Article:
Supreme Court will hear medical marijuana case
June 27, 2004
Advertiser Staff and News Services, Honolulu Advertiser
SAN FRANCISCO — The Supreme Court said yesterday it would decide whether the government has the power to prevent sick patients from using marijuana with a doctor's recommendation.
The California case tests whether the federal government — which maintains there is no medical benefit to marijuana — can block sick patients from using cannabis and prosecute them or their suppliers.
The case began after several raids on California medical marijuana clubs and individual growers over the past few years.
The case also affects Hawai'i, Alaska, Arizona, Colorado, Maine, Nevada, Oregon and Washington state. They have medical marijuana laws similar to California's allowing patients to grow, use or receive marijuana if they have a doctor's recommendation.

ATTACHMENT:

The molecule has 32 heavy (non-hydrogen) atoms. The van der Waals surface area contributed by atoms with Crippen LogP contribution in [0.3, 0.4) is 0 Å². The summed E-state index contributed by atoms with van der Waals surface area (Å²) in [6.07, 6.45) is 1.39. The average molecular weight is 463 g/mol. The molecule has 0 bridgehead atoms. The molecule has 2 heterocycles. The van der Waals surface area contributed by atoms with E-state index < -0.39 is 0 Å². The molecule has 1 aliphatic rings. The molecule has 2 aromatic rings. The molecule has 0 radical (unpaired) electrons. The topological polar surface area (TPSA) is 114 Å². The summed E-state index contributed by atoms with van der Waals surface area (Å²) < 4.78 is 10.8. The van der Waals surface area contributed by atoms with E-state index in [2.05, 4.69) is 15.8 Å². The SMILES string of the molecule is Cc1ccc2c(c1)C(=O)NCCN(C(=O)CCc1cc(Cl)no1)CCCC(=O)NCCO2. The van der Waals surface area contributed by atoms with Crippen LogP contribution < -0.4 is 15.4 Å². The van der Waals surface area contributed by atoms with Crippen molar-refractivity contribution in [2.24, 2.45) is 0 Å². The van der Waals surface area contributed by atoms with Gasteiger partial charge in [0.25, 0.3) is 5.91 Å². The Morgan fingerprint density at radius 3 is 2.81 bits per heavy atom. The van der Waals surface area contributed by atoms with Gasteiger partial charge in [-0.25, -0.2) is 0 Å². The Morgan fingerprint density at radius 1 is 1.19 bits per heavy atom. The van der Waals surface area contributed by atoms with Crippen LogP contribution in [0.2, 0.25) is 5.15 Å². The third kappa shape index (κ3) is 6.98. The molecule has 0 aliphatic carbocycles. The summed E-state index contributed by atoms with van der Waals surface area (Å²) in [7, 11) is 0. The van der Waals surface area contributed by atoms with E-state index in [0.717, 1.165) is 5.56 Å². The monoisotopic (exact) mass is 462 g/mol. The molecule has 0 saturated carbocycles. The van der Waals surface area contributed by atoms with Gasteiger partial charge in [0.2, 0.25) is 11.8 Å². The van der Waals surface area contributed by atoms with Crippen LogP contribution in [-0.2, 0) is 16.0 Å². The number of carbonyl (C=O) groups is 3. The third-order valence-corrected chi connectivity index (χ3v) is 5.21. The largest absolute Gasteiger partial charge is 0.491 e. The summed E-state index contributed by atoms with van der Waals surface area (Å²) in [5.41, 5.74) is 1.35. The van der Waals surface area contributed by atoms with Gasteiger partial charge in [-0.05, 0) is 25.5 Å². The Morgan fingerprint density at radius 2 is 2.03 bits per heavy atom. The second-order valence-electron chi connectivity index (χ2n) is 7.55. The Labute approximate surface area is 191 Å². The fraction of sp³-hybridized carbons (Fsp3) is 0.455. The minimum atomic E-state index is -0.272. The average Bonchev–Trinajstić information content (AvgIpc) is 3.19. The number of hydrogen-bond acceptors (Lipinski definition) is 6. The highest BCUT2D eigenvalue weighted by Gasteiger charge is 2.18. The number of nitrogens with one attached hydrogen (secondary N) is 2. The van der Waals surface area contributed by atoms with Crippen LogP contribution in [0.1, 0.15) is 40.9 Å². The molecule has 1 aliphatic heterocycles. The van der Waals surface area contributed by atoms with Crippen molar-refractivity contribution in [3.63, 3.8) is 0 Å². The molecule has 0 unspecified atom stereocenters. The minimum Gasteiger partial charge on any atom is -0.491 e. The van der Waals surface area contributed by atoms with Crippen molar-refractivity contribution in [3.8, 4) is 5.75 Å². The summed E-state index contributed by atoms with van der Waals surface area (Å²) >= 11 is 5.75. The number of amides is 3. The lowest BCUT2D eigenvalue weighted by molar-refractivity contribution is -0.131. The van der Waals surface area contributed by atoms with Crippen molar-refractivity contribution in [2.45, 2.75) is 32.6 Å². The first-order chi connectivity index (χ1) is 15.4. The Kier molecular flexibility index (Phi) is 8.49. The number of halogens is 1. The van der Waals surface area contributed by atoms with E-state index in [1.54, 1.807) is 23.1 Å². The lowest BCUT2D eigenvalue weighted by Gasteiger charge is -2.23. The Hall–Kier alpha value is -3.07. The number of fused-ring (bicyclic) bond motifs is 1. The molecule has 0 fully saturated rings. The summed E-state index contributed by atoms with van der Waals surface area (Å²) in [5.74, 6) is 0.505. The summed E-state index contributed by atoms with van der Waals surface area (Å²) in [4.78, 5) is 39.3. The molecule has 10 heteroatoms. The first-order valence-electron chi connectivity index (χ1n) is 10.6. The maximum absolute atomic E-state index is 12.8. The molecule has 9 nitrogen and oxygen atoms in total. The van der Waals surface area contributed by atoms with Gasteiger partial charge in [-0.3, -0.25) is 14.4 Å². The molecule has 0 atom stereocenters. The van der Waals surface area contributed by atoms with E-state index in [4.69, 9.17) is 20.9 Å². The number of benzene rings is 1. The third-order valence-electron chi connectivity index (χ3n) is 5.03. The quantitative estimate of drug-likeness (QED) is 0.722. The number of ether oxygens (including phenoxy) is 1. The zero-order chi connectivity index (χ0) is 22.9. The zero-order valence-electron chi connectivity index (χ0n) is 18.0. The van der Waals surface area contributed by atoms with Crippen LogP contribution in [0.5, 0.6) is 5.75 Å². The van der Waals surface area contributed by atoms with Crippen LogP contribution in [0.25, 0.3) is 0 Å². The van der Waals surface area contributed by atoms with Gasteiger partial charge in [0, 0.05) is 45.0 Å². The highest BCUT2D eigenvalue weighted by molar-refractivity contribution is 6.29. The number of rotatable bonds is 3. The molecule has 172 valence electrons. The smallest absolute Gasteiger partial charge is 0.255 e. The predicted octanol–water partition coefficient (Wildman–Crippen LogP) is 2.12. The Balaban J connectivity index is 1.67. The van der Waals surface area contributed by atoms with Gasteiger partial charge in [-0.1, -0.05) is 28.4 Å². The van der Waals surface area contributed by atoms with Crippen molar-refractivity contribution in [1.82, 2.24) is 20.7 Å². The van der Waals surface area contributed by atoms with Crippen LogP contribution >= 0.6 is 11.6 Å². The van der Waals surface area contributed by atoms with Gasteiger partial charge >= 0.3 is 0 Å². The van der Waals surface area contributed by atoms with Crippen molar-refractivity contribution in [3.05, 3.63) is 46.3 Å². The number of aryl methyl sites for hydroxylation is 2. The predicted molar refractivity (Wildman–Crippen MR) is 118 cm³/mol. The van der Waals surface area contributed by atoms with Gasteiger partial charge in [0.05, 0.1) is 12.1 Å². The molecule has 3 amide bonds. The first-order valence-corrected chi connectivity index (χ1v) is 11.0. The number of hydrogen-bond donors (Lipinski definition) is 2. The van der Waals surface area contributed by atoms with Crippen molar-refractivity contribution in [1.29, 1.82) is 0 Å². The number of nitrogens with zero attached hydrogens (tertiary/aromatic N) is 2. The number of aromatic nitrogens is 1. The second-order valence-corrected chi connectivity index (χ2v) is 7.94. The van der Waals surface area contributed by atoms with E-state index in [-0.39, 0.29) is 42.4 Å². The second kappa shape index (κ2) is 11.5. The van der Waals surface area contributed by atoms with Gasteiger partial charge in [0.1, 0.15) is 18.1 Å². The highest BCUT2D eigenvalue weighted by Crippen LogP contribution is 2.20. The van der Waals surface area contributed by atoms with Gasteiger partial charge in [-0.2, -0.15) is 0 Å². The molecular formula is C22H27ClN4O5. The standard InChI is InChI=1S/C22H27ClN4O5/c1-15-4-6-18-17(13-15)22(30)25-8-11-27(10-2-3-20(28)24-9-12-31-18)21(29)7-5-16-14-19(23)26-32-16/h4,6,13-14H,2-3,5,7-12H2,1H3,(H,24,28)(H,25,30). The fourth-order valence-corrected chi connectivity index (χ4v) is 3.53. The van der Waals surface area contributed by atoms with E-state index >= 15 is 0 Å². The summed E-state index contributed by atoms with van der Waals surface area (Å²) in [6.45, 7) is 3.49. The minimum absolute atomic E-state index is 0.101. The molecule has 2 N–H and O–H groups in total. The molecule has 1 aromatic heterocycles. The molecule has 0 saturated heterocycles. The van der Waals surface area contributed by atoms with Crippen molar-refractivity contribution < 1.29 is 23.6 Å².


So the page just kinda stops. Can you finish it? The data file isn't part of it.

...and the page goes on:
The number of people participating in Hawai'i's medical marijuana program has been climbing, said state Narcotics Enforcement Division administrator Keith Kamita, who oversees the program.
In June 2001 — about six months after the state began accepting applications — only 255 patients participated and 35 physicians participated in the program, Kamita said. Now there are 1,514 patients and 99 physicians participating, he said.
The Big Island has the most patients, with 795. Following are Kaua'i with 324, O'ahu at 214, Maui with 168, Ni'ihau with six, Moloka'i with five and Lana'i with two.
Under the Hawai'i law, only patients with a 'debilitating medical condition' — such as cancer, glaucoma, AIDS or other chronic conditions that cause severe pain, nausea or seizures — can possess and grow marijuana for medical purposes.
The law requires physicians to submit an application to the narcotics division, explaining why a patient wants to use marijuana.
Patients also need an annual statement from a physician to qualify for the program.
Patients are limited to three mature marijuana plants, four immature marijuana plants and one ounce of usable marijuana per mature plant.